Legislators passed House Bill 333, which was signed into law by Gov. Steve Beshear. The bill orders the state Department of Labor's Office of Workers' Claims to study whether to adopt the sixth edition of the American Medical Association's Guides to the Evaluation of Permanent Impairment or continue using the fifth edition.
"The study of this issue will provide time for review of the most recent edition and expert medical opinions," said Greg LaCost, assistant vice president and regional manager for the Property Casualty Insurers Association of America.
House Bill 455, which would have waived the exclusive remedy under workers' comp for "reckless acts" of the employer, failed to move forward. LaCost applauded the bill's defeat.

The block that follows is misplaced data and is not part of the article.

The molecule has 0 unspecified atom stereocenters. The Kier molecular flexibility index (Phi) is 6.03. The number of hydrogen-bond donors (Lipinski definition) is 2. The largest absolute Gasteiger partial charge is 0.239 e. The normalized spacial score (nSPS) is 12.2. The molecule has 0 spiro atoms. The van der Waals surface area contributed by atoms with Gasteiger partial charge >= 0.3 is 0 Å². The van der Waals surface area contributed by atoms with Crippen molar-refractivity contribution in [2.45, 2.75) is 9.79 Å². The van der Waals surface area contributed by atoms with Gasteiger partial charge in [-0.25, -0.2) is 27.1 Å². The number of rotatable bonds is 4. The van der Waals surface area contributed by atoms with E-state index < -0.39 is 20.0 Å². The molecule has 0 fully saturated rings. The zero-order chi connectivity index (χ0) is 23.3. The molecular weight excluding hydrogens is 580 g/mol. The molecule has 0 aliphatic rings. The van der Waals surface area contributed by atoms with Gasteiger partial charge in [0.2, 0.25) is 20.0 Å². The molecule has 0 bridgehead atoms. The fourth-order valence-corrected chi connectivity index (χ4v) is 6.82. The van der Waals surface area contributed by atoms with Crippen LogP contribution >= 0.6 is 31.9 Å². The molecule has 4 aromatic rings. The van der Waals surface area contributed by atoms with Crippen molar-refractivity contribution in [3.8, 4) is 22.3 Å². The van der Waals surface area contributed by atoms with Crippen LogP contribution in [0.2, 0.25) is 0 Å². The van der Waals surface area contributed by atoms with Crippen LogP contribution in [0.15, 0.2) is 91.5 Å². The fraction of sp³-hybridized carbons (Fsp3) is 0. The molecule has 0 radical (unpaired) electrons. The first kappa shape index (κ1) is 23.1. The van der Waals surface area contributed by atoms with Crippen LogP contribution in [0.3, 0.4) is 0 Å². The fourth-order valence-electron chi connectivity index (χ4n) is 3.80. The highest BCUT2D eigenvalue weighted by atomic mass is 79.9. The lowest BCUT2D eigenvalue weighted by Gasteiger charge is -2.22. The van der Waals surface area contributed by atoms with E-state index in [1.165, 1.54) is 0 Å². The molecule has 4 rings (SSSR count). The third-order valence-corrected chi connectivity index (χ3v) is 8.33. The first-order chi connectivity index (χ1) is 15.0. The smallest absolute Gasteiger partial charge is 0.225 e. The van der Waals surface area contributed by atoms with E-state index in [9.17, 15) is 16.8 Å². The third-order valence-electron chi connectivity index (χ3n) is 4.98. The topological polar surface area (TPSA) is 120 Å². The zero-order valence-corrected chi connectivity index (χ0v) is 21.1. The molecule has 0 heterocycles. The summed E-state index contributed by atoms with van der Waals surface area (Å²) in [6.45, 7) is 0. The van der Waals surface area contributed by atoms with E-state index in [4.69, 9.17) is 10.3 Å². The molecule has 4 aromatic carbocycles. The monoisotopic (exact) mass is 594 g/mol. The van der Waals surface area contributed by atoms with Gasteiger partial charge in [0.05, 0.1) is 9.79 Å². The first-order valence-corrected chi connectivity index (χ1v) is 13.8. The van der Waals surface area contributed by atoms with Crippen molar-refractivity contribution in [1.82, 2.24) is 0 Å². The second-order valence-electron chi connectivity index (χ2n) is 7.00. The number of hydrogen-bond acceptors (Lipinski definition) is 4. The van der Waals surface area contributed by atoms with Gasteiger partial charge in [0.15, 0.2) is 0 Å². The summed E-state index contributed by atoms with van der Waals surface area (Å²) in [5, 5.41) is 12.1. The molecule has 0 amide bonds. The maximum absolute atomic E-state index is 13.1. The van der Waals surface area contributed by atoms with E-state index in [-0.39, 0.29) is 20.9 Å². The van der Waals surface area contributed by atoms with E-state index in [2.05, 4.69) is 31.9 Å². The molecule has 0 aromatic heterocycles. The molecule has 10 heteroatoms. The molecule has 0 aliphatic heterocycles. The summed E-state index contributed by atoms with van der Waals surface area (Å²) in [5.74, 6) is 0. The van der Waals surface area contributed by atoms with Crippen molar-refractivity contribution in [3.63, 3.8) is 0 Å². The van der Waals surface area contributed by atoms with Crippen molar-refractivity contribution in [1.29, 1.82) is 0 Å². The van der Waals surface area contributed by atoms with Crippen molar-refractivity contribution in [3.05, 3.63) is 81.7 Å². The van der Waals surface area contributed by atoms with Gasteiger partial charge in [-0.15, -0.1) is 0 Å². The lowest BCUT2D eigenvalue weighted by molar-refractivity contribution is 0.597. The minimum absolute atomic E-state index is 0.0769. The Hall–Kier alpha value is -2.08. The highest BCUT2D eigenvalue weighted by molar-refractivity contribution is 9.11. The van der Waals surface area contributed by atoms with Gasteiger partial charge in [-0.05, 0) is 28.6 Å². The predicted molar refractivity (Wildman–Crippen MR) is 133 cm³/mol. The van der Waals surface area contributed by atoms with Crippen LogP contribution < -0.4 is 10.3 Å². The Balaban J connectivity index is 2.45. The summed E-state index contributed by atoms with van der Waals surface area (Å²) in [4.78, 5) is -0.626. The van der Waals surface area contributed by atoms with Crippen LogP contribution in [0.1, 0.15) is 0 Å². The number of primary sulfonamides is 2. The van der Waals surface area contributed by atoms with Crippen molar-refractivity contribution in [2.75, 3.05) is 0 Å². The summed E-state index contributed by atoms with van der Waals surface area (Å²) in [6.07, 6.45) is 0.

"Workers' compensation is a no-fault system built on the concept of it being the exclusive remedy for workers to resolve workplace injuries," he said. "This attempt to go outside of the system and seek tort damages would undermine workers' compensation and add potentially large costs for workers, employers and insurers. The current system allows for injured workers to receive medical treatment and lost wages without the need for civil suits."
May 4, 2009
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